Houston Tax Attorney
There are quite a few tax firms out there. It can be hard to tell one from another. While there are a number of factors to consider when hiring a tax firm, here are several tips on how to whittle down the list.
Identify what you need from a tax firm.
Do you need tax returns prepared, do you need accounting work associated with the tax returns, do you need someone who can find strategies to minimize your tax liabilities, do you need someone to help with a tax dispute or litigation, or do you need some or all of these services?
Most tax firms only focus on one or more of these areas, while others provide more of a one-stop-shopping experience.
A la carte tax services are fine if that is all you need. In fact, if you know what you need and are able to buy tax services a la carte, you may find that the cost is much lower and the technical expertise is much higher. This is particularly true if you have a specific need that you can identify that falls within the services offered by a specialty tax firm.
The trade off is that it is often up to you and the specialty tax firm to work together to ensure that the tax firm has a full understanding of how their service(s) fits into your overall plan and goals. You do not want to save a bundle on taxes only to find that the tax savings have to then be spent on extra accounting work to capture the tax benefits, for example.
The opposite is true for full service tax firms. You may end up paying for services that you do not use or benefit from. This may be worth it if there is comfort in knowing that the resources are there if needed at some point in the future.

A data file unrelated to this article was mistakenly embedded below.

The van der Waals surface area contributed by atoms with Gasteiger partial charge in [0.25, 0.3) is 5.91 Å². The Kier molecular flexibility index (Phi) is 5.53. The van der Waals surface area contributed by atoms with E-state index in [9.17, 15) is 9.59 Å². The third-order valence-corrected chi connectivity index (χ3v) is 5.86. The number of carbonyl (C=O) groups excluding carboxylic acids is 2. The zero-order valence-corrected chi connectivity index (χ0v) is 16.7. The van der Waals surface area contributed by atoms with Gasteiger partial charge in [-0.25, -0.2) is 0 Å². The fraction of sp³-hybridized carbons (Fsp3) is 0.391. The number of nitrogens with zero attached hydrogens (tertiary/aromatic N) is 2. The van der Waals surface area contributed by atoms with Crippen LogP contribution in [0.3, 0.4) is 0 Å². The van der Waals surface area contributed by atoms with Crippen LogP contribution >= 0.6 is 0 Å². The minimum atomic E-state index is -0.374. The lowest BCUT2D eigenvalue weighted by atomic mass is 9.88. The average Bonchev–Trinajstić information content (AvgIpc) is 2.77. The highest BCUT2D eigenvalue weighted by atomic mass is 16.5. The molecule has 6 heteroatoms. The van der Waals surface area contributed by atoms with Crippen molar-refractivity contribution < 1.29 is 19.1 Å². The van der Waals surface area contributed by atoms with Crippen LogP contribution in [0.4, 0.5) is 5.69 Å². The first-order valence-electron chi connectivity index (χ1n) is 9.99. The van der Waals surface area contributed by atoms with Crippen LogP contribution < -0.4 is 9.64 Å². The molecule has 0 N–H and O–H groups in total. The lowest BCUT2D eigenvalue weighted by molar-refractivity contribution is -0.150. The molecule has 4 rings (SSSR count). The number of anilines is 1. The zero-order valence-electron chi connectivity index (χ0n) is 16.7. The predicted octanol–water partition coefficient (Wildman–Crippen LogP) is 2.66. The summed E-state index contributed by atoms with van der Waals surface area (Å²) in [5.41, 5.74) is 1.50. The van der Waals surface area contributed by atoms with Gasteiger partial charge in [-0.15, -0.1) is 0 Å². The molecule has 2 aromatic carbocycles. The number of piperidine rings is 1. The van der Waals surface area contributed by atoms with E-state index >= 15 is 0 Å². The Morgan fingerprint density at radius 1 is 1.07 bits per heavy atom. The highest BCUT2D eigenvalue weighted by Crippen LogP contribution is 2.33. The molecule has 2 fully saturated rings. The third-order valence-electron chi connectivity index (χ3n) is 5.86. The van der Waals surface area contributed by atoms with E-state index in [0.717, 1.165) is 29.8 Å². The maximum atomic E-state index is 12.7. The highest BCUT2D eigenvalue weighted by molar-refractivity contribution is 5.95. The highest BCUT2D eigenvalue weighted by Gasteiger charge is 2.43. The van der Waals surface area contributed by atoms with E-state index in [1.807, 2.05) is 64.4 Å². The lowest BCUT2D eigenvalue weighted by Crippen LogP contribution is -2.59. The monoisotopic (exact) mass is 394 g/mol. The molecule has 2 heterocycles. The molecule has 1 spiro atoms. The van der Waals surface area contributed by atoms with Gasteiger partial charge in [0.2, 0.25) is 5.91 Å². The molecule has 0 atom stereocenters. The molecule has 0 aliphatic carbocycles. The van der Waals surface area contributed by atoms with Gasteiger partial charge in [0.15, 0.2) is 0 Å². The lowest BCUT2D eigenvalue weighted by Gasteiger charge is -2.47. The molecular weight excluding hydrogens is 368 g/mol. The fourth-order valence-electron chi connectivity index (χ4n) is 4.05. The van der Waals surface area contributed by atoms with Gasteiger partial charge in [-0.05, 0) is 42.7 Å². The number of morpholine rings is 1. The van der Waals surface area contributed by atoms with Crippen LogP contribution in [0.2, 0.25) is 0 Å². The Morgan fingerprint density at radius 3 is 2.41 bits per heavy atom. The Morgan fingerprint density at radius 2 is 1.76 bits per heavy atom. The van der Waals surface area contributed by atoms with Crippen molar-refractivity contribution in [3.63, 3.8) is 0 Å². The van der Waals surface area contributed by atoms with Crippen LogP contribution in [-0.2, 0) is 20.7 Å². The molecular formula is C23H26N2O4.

Find the right sized tax firm.
There are some very large tax firms. These firms usually only service very large clients. There are solo tax firms. These firms usually service smaller clients. Somewhere in the middle there are tax firms that service mid-market clients.
The larger firms will bring more resources to bear. This may be what you need. These resources are not free, however. They can come with a hefty price tag.
Many of the largest clients even seek out boutique tax specialist tax firms to provide specific needs. Again, this a la carte strategy is often used to reduce costs and will ensuring there is sufficient technical expertise needed to get the job done. Clients who have survived the financial recession and are now always looking for ways to reduce costs may find these specialty tax firms particularly helpful.
Find the right tax advisors in the firm.
Even going to the biggest and most expensive tax firm does not mean that the right tax advisors are the ones that will be providing services to you.
This is often a complaint clients have about the biggest tax law and biggest accounting firms. They may employ some of the brightest tax talent, but those star employees are not likely to be the ones that work on your tax matters. If you are not the largest client for the firm, then you may find that the large tax firm does not assign the A team members to work your account.
In fact, the tax partner assigned to your account may not even spend very much time on your account. Instead, a team of very junior accountants with little to no experience may be the ones actually performing the services and they may get very little direction or instruction from the partner. This works for some clients, especially clients who are really just buying the brand name or status of having a bigger firm working the account.
This is not acceptable for some clients. Also, there are some tax services that simply cannot be delivered effectively in this manner. These clients will often hire tax advisors at smaller firms who will actually do most of the work themselves–for the same cost as the junior accountants at the larger firms–or who are more directly involved in overseeing the work.
The importance of this last point cannot be overemphasized. Selecting the tax firm based on the tax advisors who will actually be providing services for you is critical. You often want the A team members, not the B team.10 Common Complaints About Tax Return Preparers
Next post: Eight Things You Need to Know About the IRS Offer in Compromise Program